9 Sep 2015

The lives of the Syrian refugees desperate to leave Lebanon

“Look at it, rubble from the fourth floor up. They tell me it could come down any minute.” Ftaym, single mother of five children, gestures up at the bombed-out concrete wreck in the south of the Lebanese capital which is now “home.”


She’s tough. She has to be: “The police came for my husband in Homs three years ago. He was arrested. Then he was killed.”

Flat-lining. Emotionless. Straight facts of life in Assad’s tormented Syria.

Two years ago they landed up in Beirut.

We go in. It is a stinking, stifling bath-tub-humid hell-hole. Confused electric wires hang down, randomly sparking as children play amongst soaking rubbish inches away, oblivious. Water drops from fractured tanks in the roof-rubble. A rat shoots silently away into the gloom.

“Now I want to go back to where I was before,” she says.

“Where was that?”

“Not far. It was an underground car garage. There were six Syrian families in there. But they charged us $1000 a month. Too much. I would go back there if I could afford it. It is better than here.”

One room, plaster parting from the walls. A tiny space for a rusty hob to cook on; toilet exactly two metres away; shower with rusty tap next-door – for the eight of them. Her parents are here too.

Outside her son Mahmoud arrives for work – precious money for them. He is 11 with a serious condition in one eye – no chance of buying any treatment, but they need food.

Lebanon has had enough of being miraculous. The UN’s refugee agency says it has had 1.1 million Syrians cross the border. But some estimate that as many as two million people could have entered the country – which has a population of just five million.

Now it wants these families out. So there are no longer any work permits issued. The UN says it only has 35% of the funding it needs to carry out its response plan for the refugees in the region. So the families are squeezed on that side as well.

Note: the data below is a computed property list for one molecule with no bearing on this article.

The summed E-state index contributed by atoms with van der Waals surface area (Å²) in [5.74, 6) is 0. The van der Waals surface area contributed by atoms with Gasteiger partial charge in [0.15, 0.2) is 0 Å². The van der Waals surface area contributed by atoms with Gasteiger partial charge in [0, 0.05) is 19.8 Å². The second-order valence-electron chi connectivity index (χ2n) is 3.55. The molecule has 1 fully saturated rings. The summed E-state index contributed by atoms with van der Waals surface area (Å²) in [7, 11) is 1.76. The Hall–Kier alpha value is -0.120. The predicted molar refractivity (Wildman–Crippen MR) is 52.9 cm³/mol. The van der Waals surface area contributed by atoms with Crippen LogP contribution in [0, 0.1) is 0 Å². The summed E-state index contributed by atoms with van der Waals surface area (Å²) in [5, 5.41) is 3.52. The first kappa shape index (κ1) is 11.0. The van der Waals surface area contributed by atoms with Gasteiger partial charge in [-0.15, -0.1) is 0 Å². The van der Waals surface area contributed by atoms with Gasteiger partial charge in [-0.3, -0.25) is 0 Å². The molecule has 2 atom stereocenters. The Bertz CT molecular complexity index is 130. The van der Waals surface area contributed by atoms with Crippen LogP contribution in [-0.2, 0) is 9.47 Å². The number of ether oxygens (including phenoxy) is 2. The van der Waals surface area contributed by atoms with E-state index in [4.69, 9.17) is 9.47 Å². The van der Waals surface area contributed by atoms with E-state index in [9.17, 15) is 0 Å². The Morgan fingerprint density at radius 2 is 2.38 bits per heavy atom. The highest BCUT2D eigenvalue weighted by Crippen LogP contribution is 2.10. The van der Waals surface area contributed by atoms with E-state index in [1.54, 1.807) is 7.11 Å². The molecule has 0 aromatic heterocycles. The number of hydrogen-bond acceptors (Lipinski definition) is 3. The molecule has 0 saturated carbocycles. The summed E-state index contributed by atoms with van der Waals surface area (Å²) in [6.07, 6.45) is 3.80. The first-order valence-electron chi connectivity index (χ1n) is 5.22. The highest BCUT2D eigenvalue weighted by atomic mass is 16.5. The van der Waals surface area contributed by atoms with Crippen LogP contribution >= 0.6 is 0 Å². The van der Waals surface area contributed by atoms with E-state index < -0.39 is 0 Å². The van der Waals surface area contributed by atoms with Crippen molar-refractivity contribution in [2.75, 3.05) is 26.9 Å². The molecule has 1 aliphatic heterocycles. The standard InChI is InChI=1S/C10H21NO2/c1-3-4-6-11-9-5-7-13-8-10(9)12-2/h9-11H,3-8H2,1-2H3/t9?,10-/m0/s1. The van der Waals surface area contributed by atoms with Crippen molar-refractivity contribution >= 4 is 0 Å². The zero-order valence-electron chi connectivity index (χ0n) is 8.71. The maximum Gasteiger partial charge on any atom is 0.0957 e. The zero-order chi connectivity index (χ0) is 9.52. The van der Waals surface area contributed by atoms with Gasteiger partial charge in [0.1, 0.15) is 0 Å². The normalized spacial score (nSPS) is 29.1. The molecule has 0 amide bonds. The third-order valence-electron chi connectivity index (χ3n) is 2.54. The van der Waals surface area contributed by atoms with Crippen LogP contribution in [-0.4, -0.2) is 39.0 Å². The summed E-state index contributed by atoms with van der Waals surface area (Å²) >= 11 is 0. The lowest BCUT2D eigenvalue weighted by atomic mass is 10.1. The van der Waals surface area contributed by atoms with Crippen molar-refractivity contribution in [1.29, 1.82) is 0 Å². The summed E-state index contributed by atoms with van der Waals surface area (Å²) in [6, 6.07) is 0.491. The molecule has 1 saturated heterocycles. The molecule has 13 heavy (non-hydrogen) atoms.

“I must get out,” the mother tells me. Like many Syrians, she has relatives abroad – a brother in Canada, and another in Sweden. “We have to get there somehow,” she adds.

Not a hundred metres away in Beirut’s dense slums of Shatila, the historian and geographer Mohamad Stitan is outraged:

“Churchill – a British hero. Margaret Thatcher with the Falklands yes! British heroes! Great country! But David Cameron?”

He taps his forehead with an index finger: “He does not care about Syrian people.”

A refugee twice over, for he is originally from Palestine, from the battered Yarmouk Camp in Damascus.

Proudly, he describes how his father fought in the British Army during the Second World War from El Alamein in North Africa to Norway. He was a medic.

His family of five lives in one room. Osama, one of the sons, has profound learning difficulties.

“I like Italy,” he suddenly confided.

Water drips down the wall.

For some reason the electricity sparks and flashes outside the window – a hole with plastic sheeting. The power constantly blacks out.

Mohamad’s wife Wassal insists upon hospitality and somehow produces delicious coffee for eight of us gathered here:

“Like my husband, if possible I would like to get to Sweden perhaps, or England, or Norway. I’ve made inquiries but the smugglers want about $5000 and we don’t even have $200.”

As a Palestinian he cannot work outside the camp here in Lebanon. There is no work in the camp. As a Syrian refugee he can no longer work legally at all.

No wonder they want out. Two years of it and they can’t take much more.

Which is just what the Lebanese government wants. For four years it has absorbed a quarter of its population size from Syria. But it has had enough. Now, banning refugees from working is the first move to force them out.

And that means forcing them out to Turkey and yes, the EU.

At least a thousand a day are on the move, mostly from the north Lebanese seaport of Tripoli, close to the Syrian border.

The next wave for unprepared and uncoordinated Europe is already underway.

You have been warned.

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